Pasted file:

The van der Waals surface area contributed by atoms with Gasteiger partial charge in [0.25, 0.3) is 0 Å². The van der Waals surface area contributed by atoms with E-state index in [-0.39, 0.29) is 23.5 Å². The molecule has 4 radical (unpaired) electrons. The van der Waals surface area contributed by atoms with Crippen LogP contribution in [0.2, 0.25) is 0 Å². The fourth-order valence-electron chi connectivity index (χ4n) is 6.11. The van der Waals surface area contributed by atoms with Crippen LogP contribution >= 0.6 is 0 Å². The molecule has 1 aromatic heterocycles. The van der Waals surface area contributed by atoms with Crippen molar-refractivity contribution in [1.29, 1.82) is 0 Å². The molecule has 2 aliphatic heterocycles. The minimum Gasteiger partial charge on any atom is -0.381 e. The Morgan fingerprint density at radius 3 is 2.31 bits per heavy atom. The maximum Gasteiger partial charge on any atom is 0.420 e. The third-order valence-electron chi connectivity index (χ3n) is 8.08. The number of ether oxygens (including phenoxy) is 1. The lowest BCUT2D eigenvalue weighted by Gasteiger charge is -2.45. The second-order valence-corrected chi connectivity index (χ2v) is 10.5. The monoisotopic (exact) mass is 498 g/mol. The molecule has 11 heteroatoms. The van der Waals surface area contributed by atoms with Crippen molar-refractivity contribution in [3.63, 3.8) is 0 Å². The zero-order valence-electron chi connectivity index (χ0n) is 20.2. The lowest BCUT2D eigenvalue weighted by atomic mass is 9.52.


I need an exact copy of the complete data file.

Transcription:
The van der Waals surface area contributed by atoms with Gasteiger partial charge in [0.25, 0.3) is 0 Å². The van der Waals surface area contributed by atoms with E-state index in [-0.39, 0.29) is 23.5 Å². The molecule has 4 radical (unpaired) electrons. The van der Waals surface area contributed by atoms with Crippen LogP contribution in [0.2, 0.25) is 0 Å². The fourth-order valence-electron chi connectivity index (χ4n) is 6.11. The van der Waals surface area contributed by atoms with Crippen LogP contribution >= 0.6 is 0 Å². The molecule has 1 aromatic heterocycles. The van der Waals surface area contributed by atoms with Crippen molar-refractivity contribution in [1.29, 1.82) is 0 Å². The molecule has 2 aliphatic heterocycles. The minimum Gasteiger partial charge on any atom is -0.381 e. The Morgan fingerprint density at radius 3 is 2.31 bits per heavy atom. The maximum Gasteiger partial charge on any atom is 0.420 e. The third-order valence-electron chi connectivity index (χ3n) is 8.08. The number of ether oxygens (including phenoxy) is 1. The lowest BCUT2D eigenvalue weighted by Gasteiger charge is -2.45. The second-order valence-corrected chi connectivity index (χ2v) is 10.5. The monoisotopic (exact) mass is 498 g/mol. The molecule has 11 heteroatoms. The van der Waals surface area contributed by atoms with Crippen molar-refractivity contribution in [3.63, 3.8) is 0 Å². The zero-order valence-electron chi connectivity index (χ0n) is 20.2. The lowest BCUT2D eigenvalue weighted by atomic mass is 9.52.